Predicting Emotion Changes during COVID-19: A Daily Diary Study in Youth

The COVID-19 pandemic has profoundly affected the mental health of children and adolescents. Identifying the predictors of emotional response to the pandemic is critical for prevention and intervention efforts. Given that the period of adolescence is characterized by high sensitivity to stress, teenagers may be especially sensitive to pandemic-related challenges.

In a recent study published in the Journal of Research on Adolescence, we investigated how the pandemic’s early stages affected adolescents’ emotional experiences, specifically in relation to COVID-related health worries and social isolation. In addition, our team aimed to better understand how children and adolescents differ in responding to COVID-related challenges by examining whether pre-pandemic emotion regulation strategies predicted emotion changes during the pandemic. Emotion regulation refers to the ability to control one’s own emotions. Different emotion regulation strategies can have both positive and negative effects on one’s emotional state. For example, savoring may help adolescents maintain their focus on positive experiences, whereas dampening may suppress one’s positive emotions. In contrast, adolescents responding to negative emotions may use problem-solving, an active search for solutions. Though they may also ruminate, which involves engaging in repetitive thinking about the negative experience.

Methods. To examine how these emotion regulation strategies may affect both positive and negative emotions, we gave participants daily surveys that asked about their everyday life, specifically emotional experiences, over several weeks (Wave 1 lasted 3 weeks and Wave 2 lasted 4 weeks). 115 children and adolescents (aged 9-15, 62 girls and 53 boys) participated in both Wave 1 (collected a year before COVID) and Wave 2 (during the first months of COVID). The sample was predominantly white (73%). We hypothesized that the use of emotion regulation strategies pre-COVID would predict changes in emotion during COVID-19. However, this would only be true for those experiencing less COVID-related worries and isolation.

Results. Both children and adolescents experienced significantly more negative emotions during the first stages of the pandemic (vs. before), but no significant changes were found in positive emotions. Additionally, the extent to which one’s negative emotions fluctuated did not change significantly, but positive emotions were more stable during COVID. Frequent use of savoring prior to COVID-19 predicted greater and more stable positive emotions during COVID-19, whereas frequent use of dampening predicted decreases in positive emotions. Similarly, more rumination pre-COVID predicted increases in negative emotions.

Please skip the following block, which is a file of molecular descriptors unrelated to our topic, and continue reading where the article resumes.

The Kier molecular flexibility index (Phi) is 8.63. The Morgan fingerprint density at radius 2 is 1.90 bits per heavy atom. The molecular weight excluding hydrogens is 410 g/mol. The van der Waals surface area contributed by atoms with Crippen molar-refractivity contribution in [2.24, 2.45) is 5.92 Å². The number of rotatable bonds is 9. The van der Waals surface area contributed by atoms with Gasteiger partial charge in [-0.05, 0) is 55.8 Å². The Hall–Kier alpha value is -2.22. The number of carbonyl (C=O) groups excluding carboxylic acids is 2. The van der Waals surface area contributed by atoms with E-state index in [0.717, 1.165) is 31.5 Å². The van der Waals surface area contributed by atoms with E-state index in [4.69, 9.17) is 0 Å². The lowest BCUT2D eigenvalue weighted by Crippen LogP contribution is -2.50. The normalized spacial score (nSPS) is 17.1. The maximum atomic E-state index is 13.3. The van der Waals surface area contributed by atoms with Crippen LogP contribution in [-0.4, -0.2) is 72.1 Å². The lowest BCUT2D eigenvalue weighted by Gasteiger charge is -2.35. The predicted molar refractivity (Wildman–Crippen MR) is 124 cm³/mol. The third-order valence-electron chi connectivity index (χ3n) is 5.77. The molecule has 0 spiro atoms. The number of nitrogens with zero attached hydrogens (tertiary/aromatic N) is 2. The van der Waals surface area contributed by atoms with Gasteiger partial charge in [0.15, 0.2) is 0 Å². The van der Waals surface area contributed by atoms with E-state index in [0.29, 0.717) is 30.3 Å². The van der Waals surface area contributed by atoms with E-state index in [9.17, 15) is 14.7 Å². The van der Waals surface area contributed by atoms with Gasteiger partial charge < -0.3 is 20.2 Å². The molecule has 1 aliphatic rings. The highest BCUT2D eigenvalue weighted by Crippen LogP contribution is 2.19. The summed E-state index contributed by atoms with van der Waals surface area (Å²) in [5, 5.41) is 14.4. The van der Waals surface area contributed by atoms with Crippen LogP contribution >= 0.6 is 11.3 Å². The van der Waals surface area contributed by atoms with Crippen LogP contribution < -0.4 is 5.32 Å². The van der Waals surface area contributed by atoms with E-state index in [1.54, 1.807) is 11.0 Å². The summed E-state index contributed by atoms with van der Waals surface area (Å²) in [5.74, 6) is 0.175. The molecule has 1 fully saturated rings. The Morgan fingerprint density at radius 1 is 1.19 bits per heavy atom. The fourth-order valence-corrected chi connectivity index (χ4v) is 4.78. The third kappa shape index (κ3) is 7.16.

The association between pre-COVID positive emotion regulation strategies and positive emotion was only significant for adolescents experiencing low levels of COVID-related isolation.

Similarly, greater use of rumination predicted higher levels of negative emotion and greater negative emotion variability, but only for those experiencing low levels of COVID-related worries. Individual differences in emotion regulation strategy use may predict emotion during COVID, but not for individuals experiencing high levels of COVID-related impacts.

Applications. First, we investigated positive and negative emotion separately, putting a special focus on positive emotion as a potential protective factor for better psychological outcomes in times of crisis. We also evaluated COVID-related impact by measuring subjective experiences of social isolation and worries about infection. This allows assessment of individuals’ psychological burden during the pandemic, beyond the objective changes in life.

These results highlight the significance of pre-existing emotion regulation strategies in helping children and adolescents adapt to future stressors. As such, emotion regulation skills training can provide adolescents lasting mental health support, especially those at a greater risk for experiencing difficulties responding to stressful life events. Specifically, the effectiveness of pre-existing emotion regulation strategies is limited when stress is high, suggesting that teaching distress tolerance skills and self-soothing exercises may be a crucial first step to improve stress responses in children and adolescents.

Highlighting the importance of positive emotion in how children and adolescents respond to stress, our findings have direct implications for clinical practice and public health. Higher levels of positive emotions and related emotion regulation strategies can protect the mental health of children and adolescents. Parents, educators, and healthcare professionals can better support children and adolescents’ psychological development by guiding them to explore pleasant activities that accumulate positive emotions and build up stress tolerance.

Mackenzie L. Creighton is a senior undergraduate student at Quinnipiac University, and she is majoring in Criminal Justice and Psychology, with a concentration in Applied Clinical Science. Her research interests include cognition, emotion regulation, criminality, antisocial behavior, aggression, substance use/ abuse, and in general topics that can be applied to and give insight into the criminal justice system and the offender population.

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